Cyborg Stingray Swims Toward Light, Breaks New Ground

In this Wednesday, Aug. 3, 2016 photo, a tissue-engineered robot swims in a tank of water in a laboratory at Harvard University in Cambridge, Mass. The stingray-shaped robot, capable of paddling in water after exposure to blue light, has a gold skeleton, silicone fins and the heart muscle cells of a rat. (AP Photo/Steven Senne)

In this Wednesday, Aug. 3, 2016 photo, a tissue-engineered robot swims in a tank of water in a laboratory at Harvard University in Cambridge, Mass. The stingray-shaped robot, capable of paddling in water after exposure to blue light, has a gold skeleton, silicone fins and the heart muscle cells of a rat. (AP Photo/Steven Senne)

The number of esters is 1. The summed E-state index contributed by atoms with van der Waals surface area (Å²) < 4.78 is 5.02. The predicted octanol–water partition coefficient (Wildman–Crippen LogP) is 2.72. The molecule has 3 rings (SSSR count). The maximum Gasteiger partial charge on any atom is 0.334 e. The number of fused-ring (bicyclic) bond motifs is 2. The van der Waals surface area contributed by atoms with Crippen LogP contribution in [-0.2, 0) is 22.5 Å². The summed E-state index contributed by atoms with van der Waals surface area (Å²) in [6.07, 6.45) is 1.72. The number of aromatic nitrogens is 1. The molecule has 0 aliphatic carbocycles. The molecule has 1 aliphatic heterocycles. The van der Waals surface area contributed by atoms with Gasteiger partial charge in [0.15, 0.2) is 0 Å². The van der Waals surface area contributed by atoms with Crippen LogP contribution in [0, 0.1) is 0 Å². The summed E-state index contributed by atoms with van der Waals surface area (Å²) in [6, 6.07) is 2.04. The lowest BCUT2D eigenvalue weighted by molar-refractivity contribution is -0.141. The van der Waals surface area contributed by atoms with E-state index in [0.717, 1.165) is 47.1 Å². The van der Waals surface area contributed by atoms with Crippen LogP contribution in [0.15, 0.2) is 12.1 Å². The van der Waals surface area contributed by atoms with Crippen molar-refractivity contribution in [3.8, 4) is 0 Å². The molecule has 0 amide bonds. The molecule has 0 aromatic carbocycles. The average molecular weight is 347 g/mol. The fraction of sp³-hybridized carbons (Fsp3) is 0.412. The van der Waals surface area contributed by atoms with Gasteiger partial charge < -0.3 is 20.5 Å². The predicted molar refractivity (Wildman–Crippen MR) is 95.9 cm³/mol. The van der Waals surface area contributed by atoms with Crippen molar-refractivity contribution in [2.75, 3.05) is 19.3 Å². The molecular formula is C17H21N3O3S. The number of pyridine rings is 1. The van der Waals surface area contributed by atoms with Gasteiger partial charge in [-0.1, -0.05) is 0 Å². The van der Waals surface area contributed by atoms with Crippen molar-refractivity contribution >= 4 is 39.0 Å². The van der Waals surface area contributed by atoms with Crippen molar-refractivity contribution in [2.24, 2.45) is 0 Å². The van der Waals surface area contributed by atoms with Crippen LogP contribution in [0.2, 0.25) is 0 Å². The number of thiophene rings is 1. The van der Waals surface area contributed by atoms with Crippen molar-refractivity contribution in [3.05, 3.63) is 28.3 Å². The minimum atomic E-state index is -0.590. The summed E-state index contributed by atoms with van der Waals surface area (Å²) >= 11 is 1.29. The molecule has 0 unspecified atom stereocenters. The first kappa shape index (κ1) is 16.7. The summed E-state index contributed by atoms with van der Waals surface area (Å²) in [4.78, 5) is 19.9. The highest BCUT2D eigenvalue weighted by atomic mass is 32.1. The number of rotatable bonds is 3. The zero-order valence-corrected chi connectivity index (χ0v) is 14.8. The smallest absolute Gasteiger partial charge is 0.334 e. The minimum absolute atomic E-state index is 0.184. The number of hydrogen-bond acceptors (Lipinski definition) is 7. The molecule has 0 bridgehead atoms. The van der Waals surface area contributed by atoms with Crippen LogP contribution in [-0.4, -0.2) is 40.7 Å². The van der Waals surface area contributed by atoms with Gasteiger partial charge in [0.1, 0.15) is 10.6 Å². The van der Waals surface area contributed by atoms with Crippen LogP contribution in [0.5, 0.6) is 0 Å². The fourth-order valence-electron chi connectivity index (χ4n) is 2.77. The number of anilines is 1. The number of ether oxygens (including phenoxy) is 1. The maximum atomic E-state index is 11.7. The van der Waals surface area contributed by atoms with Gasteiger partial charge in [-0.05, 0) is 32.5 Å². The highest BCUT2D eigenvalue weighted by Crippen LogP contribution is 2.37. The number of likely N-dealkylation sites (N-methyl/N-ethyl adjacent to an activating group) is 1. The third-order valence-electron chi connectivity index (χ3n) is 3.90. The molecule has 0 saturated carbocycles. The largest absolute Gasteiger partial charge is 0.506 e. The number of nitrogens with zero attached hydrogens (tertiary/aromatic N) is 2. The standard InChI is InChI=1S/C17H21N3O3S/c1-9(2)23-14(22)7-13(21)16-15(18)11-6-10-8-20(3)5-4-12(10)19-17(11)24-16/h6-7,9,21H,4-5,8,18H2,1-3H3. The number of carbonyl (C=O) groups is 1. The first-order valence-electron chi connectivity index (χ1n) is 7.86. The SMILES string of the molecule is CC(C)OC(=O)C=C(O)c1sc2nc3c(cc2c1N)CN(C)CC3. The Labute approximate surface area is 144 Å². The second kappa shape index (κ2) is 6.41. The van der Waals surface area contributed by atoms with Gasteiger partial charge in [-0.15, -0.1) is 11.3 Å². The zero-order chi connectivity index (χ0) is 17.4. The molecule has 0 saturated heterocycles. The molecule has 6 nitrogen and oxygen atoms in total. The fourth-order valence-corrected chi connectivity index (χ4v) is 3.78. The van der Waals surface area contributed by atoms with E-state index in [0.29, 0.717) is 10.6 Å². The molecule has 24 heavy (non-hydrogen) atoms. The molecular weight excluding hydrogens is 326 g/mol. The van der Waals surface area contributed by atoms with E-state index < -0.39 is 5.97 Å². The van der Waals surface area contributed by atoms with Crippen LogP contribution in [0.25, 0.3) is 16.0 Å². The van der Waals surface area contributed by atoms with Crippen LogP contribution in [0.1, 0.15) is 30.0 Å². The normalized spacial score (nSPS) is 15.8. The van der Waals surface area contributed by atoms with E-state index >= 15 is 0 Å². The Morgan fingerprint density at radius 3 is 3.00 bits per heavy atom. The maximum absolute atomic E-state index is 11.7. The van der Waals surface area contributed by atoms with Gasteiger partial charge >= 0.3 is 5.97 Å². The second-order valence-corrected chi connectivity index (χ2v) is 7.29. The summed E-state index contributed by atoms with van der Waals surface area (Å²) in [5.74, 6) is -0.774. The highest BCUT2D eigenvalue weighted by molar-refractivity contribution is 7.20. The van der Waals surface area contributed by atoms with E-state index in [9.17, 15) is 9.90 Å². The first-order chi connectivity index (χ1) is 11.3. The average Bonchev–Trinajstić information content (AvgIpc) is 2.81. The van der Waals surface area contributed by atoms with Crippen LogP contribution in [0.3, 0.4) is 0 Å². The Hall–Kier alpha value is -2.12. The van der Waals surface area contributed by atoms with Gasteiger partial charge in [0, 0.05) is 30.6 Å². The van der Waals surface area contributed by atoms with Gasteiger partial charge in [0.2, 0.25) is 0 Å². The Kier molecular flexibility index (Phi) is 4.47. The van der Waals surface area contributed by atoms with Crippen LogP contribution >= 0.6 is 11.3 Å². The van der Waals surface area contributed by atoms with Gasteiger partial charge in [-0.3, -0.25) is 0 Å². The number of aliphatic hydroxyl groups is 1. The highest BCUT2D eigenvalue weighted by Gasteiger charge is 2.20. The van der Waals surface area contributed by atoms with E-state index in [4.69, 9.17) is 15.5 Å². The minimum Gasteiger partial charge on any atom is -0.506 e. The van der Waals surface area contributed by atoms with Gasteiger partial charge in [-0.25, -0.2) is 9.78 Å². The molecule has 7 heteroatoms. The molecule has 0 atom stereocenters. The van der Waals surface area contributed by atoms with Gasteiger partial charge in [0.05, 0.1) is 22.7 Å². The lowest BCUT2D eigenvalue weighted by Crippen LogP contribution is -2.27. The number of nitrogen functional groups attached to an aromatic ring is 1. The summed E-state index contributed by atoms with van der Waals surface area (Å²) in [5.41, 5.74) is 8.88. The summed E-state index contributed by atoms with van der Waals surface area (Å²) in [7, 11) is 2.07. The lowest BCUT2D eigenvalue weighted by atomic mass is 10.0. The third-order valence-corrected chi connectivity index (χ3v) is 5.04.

CAMBRIDGE, Mass. (AP) — The idea of taking apart a rat’s heart and transforming it into a tissue-engineered stingray first came to Kevin Kit Parker during a trip to the New England Aquarium with his daughter.

Four years later, a robotic ray that swims toward light has made the cover of Science Magazine and is pushing the limits of what’s possible in the design of machines powered by living cells.

A research team based at Harvard University’s Disease Biophysics Group, which Parker directs, created the translucent, penny-sized ray with a gold skeleton, silicone fins and the heart muscle cells of a rat.

It’s remote-controlled, able to move toward pulses of blue light.

John Long, a Vassar College professor of biology and cognitive science, says the creation could spark new research into autonomous, part-living machines.

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